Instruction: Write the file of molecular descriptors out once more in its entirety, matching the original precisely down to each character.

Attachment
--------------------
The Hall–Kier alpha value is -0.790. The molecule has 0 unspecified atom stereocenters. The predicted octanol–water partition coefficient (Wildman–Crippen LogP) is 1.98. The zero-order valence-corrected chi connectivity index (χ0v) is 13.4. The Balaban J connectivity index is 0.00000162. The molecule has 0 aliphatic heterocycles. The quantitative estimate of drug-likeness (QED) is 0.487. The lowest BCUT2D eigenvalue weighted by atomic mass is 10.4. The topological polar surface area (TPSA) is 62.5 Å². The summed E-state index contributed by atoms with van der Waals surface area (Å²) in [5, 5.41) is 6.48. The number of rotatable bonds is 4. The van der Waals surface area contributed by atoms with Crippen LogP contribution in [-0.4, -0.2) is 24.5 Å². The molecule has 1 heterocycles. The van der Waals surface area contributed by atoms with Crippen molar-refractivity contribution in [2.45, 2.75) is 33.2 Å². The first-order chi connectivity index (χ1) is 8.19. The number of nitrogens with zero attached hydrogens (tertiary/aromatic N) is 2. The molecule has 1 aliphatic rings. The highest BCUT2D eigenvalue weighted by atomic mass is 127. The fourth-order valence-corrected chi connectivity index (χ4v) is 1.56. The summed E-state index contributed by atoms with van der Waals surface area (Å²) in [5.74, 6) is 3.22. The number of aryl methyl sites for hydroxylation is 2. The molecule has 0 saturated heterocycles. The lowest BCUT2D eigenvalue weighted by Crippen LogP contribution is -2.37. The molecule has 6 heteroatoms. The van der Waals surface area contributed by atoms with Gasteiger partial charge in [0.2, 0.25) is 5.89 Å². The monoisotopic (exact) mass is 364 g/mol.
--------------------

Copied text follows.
The Hall–Kier alpha value is -0.790. The molecule has 0 unspecified atom stereocenters. The predicted octanol–water partition coefficient (Wildman–Crippen LogP) is 1.98. The zero-order valence-corrected chi connectivity index (χ0v) is 13.4. The Balaban J connectivity index is 0.00000162. The molecule has 0 aliphatic heterocycles. The quantitative estimate of drug-likeness (QED) is 0.487. The lowest BCUT2D eigenvalue weighted by atomic mass is 10.4. The topological polar surface area (TPSA) is 62.5 Å². The summed E-state index contributed by atoms with van der Waals surface area (Å²) in [5, 5.41) is 6.48. The number of rotatable bonds is 4. The van der Waals surface area contributed by atoms with Crippen LogP contribution in [-0.4, -0.2) is 24.5 Å². The molecule has 1 heterocycles. The van der Waals surface area contributed by atoms with Crippen molar-refractivity contribution in [2.45, 2.75) is 33.2 Å². The first-order chi connectivity index (χ1) is 8.19. The number of nitrogens with zero attached hydrogens (tertiary/aromatic N) is 2. The molecule has 1 aliphatic rings. The highest BCUT2D eigenvalue weighted by atomic mass is 127. The fourth-order valence-corrected chi connectivity index (χ4v) is 1.56. The summed E-state index contributed by atoms with van der Waals surface area (Å²) in [5.74, 6) is 3.22. The number of aryl methyl sites for hydroxylation is 2. The molecule has 0 saturated heterocycles. The lowest BCUT2D eigenvalue weighted by Crippen LogP contribution is -2.37. The molecule has 6 heteroatoms. The van der Waals surface area contributed by atoms with Gasteiger partial charge in [0.2, 0.25) is 5.89 Å². The monoisotopic (exact) mass is 364 g/mol.